Slots Issue

Zoning Issue Could Put a Huge Problem on Slots Issue in Maryland

On November 22nd, 2007, zoning problems could potentially kill the biggest slot machine proposed gaming location in the state, even if voters approve of expanded gaming proposal in a 2008 referendum. If the voters approved of the referendum, the constitution of Maryland would allow people to play slot machines in five locations like the area near the Route 295.

That would make Laurel Park, a west county horse racing track eligible to host 4,750 slot machines that would be placed under a companion proposal that states the details of a slots program. But a modification to the final legislation by Del. A. Wade Kach, a Republican from Baltimore commented that a video lottery facility shall follow with all planning and zoning regulations of the local jurisdiction.

County Executive John R. Leopold commented that he has discussed the proposal with their planning and zoning department and present regulations would not allow the slot machines. Approving the slot machines has been a point of contention for years in the State House and Gov. Martin O’Malley, Speaker Michael E. Busch, Democrat-Annapolis and Senate President Thomas V. Mike Miller, Jr. Democrat-Calvert, compromised on the referendum as a way to finally make some results on the issue.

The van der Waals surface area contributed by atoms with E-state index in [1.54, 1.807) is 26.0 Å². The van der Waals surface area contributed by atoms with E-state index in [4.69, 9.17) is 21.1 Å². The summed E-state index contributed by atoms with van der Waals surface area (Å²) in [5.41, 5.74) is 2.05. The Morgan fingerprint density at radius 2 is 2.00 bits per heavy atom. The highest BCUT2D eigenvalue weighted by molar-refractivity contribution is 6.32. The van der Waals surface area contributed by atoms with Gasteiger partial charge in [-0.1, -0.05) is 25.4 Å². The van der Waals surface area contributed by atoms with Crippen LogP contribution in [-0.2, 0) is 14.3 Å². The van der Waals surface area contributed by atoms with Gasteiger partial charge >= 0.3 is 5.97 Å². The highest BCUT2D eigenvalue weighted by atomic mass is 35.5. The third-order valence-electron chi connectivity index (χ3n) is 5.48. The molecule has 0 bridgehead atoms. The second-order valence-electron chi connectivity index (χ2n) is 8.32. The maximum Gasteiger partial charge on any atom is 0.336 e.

Miller had some reservations about leaving the slots issue to voters and reluctantly approved of the plan after some lobbying from G. O’Malley. The profit from the slot machines is important to planning the budget of the state. By 2012, about $500 million of gaming money would be utilized by the state to support education.

If state voters approve of the plan, it would only be the start of the slots battle in Anne Arundel County. Mr. Leopold has been a staunch critic of the slot machines and commented that they will only consider changing the zoning rules after the residents vote on the issue in 2008.

Regardless of the backing of the slot machines at Laurel Park, residents around the racing track want the county to have some kind of zoning regulation that will strictly implement what kinds of businesses can open in the area. Even without the slot machines in the equation, some people just do not want any gaming businesses in the area. The Jessup/Maryland City Small Area plan urges the county to support the racing track.

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